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20 years after conflict: Mauritania

James Martone's picture

It’s almost time to stop work for the day in the village of Fass in southern Mauritania near that country’s border with Senegal.

38-year-old farmer Omar has been picking eggplant and hot-peppers since dawn in the hot sun. He says he makes enough to support his wife and six children, but that he’d hoped to do something different with his high school degree:

“What spoiled it for me is 1989,” he says, referring to the Mauritanian-Senegalese border conflict which sent tens of thousands of black Mauritanians like Omar fleeing into neighboring Senegal.

Photo: James Martone. Elders in the village of Fass in southern Mauritania say they will never forget the violent events of their country’s 1989-1991 conflict with neighboring Senegal.

Omar says that when he finally came back to Rosso in 1993, the area was destroyed and neither he nor his brothers could find jobs.

“We tried many different things, but we ended up in agriculture.”


In April 1989, a dispute between Senegal and Mauritania over grazing rights erupted into violence. In both nations, people thought to be linked to the other side were forced into exile. Violence in ethnically mixed Mauritania led about 70,000 black Mauritanians to flee to Senegal. When the conflict ended in 1991, many of those, like Omar, slowly trickled back.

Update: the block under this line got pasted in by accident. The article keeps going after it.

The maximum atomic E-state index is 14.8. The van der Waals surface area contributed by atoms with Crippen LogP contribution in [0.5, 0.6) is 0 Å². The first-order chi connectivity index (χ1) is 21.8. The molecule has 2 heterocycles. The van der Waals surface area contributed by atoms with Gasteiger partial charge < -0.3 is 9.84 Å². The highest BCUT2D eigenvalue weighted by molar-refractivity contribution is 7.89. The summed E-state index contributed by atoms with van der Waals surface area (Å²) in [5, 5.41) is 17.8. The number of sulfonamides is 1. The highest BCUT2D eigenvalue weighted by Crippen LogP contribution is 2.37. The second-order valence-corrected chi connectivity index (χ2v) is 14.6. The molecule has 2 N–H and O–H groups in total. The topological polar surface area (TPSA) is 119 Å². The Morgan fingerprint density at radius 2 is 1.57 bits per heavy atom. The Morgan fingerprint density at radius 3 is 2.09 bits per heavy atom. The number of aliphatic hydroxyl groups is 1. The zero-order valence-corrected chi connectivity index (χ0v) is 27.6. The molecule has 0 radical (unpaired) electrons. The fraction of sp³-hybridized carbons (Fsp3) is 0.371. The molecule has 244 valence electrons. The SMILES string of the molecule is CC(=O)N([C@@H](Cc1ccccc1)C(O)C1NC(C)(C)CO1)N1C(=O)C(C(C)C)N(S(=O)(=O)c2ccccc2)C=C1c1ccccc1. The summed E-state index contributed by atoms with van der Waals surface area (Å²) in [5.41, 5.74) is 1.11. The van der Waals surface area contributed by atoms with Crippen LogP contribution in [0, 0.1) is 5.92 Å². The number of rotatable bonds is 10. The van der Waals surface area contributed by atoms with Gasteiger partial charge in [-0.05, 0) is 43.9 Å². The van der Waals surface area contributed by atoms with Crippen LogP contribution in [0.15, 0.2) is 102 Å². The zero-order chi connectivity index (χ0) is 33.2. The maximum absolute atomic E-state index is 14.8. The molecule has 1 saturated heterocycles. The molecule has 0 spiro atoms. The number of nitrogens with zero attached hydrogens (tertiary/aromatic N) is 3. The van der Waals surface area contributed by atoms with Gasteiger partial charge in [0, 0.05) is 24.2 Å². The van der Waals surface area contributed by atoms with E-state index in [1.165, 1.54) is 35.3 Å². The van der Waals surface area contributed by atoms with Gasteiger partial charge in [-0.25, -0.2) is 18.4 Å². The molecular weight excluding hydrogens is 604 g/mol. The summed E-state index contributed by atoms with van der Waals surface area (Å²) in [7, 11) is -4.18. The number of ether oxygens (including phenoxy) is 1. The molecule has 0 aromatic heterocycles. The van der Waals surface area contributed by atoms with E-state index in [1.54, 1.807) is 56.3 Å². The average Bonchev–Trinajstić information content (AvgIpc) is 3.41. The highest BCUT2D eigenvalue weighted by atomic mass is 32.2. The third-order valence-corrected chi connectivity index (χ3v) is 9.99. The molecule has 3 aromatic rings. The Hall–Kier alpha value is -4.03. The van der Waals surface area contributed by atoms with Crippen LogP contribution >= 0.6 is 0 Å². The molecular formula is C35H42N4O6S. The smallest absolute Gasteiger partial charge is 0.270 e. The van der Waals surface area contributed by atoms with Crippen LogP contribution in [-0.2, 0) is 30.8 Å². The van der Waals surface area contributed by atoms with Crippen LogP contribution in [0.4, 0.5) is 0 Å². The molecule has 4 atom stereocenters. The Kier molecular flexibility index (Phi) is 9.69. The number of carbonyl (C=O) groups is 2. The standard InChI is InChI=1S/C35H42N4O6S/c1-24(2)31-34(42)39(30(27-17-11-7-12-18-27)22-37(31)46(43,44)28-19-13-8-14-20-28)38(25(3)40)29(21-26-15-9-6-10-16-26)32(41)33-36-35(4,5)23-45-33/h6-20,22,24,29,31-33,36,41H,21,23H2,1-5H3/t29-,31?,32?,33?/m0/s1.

Soulaymanou never left.


The black Mauritanian from the southern city of Rosso says he stayed in his hometown during the conflict 20 years ago, despite Arab lynch mobs and police attacks on blacks. He stopped going to high school, bought a gun and holed himself up with his family in their small house for three months.


“In the capital things were not as bad, but in Rosso the killing went on for three months.   They would come to the house looking for Senegalese, and I had always my gun with me, and had decided that I would try always to negotiate my way out of being killed, but that if that didn’t work, I would kill them before they could kill us.”

Soulaymanou, who now works as a driver for an international organization in the capital Nouakchott, says that he doesn’t dwell on the past, but the events of 1989-1991 lurk always somewhere in the back of many black Mauritanians’ minds.


“Of course I can never forget those days, and I didn’t even lose any family members. So imagine those who lost a brother or sister or father or mother right in front of their eyes.”


Submitted by Remy Schosmann on
Salut James, Cela fait plaisir de lire tes articles et de voir tes succes dans ta profession, le journalisme exotique et humaniste. J'espere que tu apprecieras les videos arabisantes de ce site: J'espere qu'on reprendra le contact. Amities Remy Schosmann (eleve de Claude Audebert au Caire)

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